12:03 ambrosebs: bbloom: never used a parser in my life

12:03 apparently a great place to start

12:05 bbloom: ambrosebs: traditional parser generators only parse a subset of CFG. you get a weird error message if you accidentally create a grammar that isn't in the subset.... but the source of the issue is usually *very far* from the symptom

12:05 gtrak: Is it just me or is the lifecycle of core.async channels and implications a little unclear and discomforting? Trying to figure out how to test a small thing, considering implementing it with callbacks instead, but maybe I'm missing something fundamental, I have no idea :-). If I could instrument which channel(s) is/are getting blocked, then that would help immensely.

12:06 ambrosebs: bbloom: ah that sucks

12:06 bbloom: ambrosebs: yeah, trade off is that instaparse's generalized algorithm can be *very* memory hungry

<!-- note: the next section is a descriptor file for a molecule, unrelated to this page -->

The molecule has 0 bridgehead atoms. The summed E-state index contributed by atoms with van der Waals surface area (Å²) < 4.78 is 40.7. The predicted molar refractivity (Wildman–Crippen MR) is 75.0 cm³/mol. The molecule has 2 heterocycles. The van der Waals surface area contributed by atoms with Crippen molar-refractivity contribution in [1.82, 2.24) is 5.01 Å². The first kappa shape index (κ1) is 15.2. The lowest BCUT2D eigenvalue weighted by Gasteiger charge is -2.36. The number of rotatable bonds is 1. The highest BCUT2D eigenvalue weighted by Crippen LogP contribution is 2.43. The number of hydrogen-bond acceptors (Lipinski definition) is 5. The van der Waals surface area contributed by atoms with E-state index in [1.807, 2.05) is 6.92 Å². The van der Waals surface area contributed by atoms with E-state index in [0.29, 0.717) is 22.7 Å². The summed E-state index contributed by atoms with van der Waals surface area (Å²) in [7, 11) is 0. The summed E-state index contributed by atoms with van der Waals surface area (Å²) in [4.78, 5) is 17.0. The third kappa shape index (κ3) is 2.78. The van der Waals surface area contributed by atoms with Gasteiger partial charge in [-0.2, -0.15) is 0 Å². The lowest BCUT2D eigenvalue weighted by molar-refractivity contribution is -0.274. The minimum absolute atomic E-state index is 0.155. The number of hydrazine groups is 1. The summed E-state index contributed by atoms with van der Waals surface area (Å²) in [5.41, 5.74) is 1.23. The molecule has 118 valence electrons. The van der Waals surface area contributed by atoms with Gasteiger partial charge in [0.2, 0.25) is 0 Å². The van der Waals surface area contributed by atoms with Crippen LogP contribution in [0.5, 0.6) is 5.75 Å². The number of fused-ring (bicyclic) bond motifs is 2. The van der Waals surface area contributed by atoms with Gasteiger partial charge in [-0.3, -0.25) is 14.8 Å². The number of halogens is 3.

12:08 but in practice it's not a big deal b/c you can debug your grammar interactively, find sources of ambiguity, excessive left recursion, etc, and eliminate those

12:08 it's kinda like dynamic vs static typing ;-)

12:08 ambrosebs: :)

12:09 I assume ambiguity is a severe performance problem

12:10 bbloom: so i dunno enough about instaparse's internals, but it doesn't have to be a perf problem

12:11 but my understanding is that instaparse's algorithm ALWAYS supports back tracking

12:11 which means high memory overhead for the parse context, to support that backtracking

12:11 in general, you need most of that context saved for unlimited lookahead

12:12 i'd really like to see tools to help you prove/falsify properties about grammars, like verifying that a grammar is LL(N)

12:39 doky: hello is there any option to concat string in regexp ? and produce a map with it ? somethng like (map #(% (re-find #%" [\w ]+" "-p password -u username")) ("-p", "-u") ) ?

12:42 what results to {:-p "password" :-u "username"}

12:42 justin_smith: doky that question is confusing

12:42 first off, map does not produce a hashmap, it maps over some input

12:42 TimMc: doky: No, but Pattern has a quote-for-regex method, and for this use-case you probably want clojopts anyhow.

12:43 justin_smith: yeah, it looks like clojopts may be what you want https://github.com/amalloy/clojopts